Is population the problem?

July 23, 2010
In spruiking “sustainable population”, Gillard seeks to appease those who are concerned about the environment. In the absenc

In one of her first policy changes after replacing Kevin Rudd as leader of the Labor Party, Prime Minister Julia Gillard dumped Rudd’s idea of a “big Australia”.

On June 26, Gillard said “Australia should not hurtle down the track towards a big population”. Instead, she called for a “sustainable population”.

Almost four weeks on, however, Labor’s policy has no details — just lots of rhetoric designed to pander to fears that immigration (particularly asylum seekers) is causing a raft of social problems.

There was evidence Labor’s factional leaders were unhappy with Rudd’s election prospects for some months.

Polls showed a worrying decline from the lofty heights of his first two years; there were mounting signs he was seen as out of touch with the electorate.

Media sources reported Rudd was being assailed by Labor MPs about concern over the government’s asylum-seeker policy.

Immigration minister Chris Evans reportedly said on July 14 that the immigration debate was “killing the government”.

On June 19, NSW Labor lost the seat of Penrith to the Liberals in a by-election sparked by the resignation of a corrupt Labor MP. The Liberal Party received a swing of more than 25%. Its primary vote was double Labor’s.

While Labor officially blamed the former MP for the party’s poor showing, the writing was on the wall for Rudd.

For the people of Penrith, most of who are in the federal seat of Lindsay, the issue of asylum seekers was paramount. “Everywhere you went in Penrith they were talking about boatpeople”, an unnamed Labor MP told the June 21 Australian.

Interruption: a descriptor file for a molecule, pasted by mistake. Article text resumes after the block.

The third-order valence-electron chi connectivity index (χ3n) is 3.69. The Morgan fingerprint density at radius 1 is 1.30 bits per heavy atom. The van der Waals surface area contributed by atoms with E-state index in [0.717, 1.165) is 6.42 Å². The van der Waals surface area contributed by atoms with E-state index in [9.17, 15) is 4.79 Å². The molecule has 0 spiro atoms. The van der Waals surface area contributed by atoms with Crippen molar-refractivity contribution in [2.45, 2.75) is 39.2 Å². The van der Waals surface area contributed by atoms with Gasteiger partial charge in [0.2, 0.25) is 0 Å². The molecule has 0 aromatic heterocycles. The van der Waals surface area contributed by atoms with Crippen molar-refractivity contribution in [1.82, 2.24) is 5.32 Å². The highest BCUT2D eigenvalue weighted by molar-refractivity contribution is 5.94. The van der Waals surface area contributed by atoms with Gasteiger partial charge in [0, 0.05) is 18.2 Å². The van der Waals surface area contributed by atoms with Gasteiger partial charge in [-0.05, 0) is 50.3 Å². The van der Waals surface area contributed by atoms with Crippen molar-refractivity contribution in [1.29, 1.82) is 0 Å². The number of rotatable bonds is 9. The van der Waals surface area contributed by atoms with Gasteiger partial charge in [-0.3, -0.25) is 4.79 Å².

On the evening of June 23, Gillard informed Rudd she was challenging him for the PM’s job. The rest is history.

Gillard’s call for a “sustainable population” is intended to pander to the concerns of outer-suburban voters, who have seen their quality of life decline over the years.

Trains, surgeries and hospitals have become more crowded, roads more congested and housing more expensive.

Labor’s suggestion is that population growth (read immigration, particularly asylum seekers) is the problem, and that Labor will ease the squeeze through its commitment to a “sustainable population”.

On July 20, Gillard appeared at the National Population Summit, organised by the Western Sydney Regional Organisation of Councils. It was a perfect platform to repeat Labor’s mantra. “Sustainability is all about the liveability of our suburbs”, she said. “Growth should improve the quality of our lives, not make them worse.”

Gillard made sympathetic noises about western Sydney roads being more like Los Angeles traffic jams and the trains being a “sardine express to Central, Town Hall or Wynyard”. She said: “It’s time for government to ask this question: can we really ask western Sydney to absorb thousands and thousands more and guarantee the quality of our lives?”

Apart from saying there was “no quick fix”, Gillard offered no solution.

She repeated existing policies, such as widening the M5 motorway in south-western Sydney, establishing medical super-clinics and promised more funding for infrastructure.

But on what she would do to make Australia’s population “sustainable”, Gillard said only that Labor would develop a policy after the election.

What is the problem?

Labor is offering false solutions to a very real and increasing problem. Road congestion, overcrowded public transport, high housing prices and inadequate health services are eating away at working people’s quality of life.

But is the problem caused by population growth?

The period of fastest population growth in Australia was in the post-World War II period, when increased fertility rates (the “baby boom”) combined with assisted migration.

Between 1945 and 1979, the population of Australia almost doubled, from 7.4 million to 14.4 million, according to the Australian Bureau of Statistics.

Unemployment remained below 3% throughout the years of strongest population growth, only beginning to rise after the worldwide recession of the early 1970s.

Government investment in infrastructure led to the development of major projects such as the Snowy Mountains hydro-electric scheme. Growth in social infrastructure was funded by government to account for increased demand.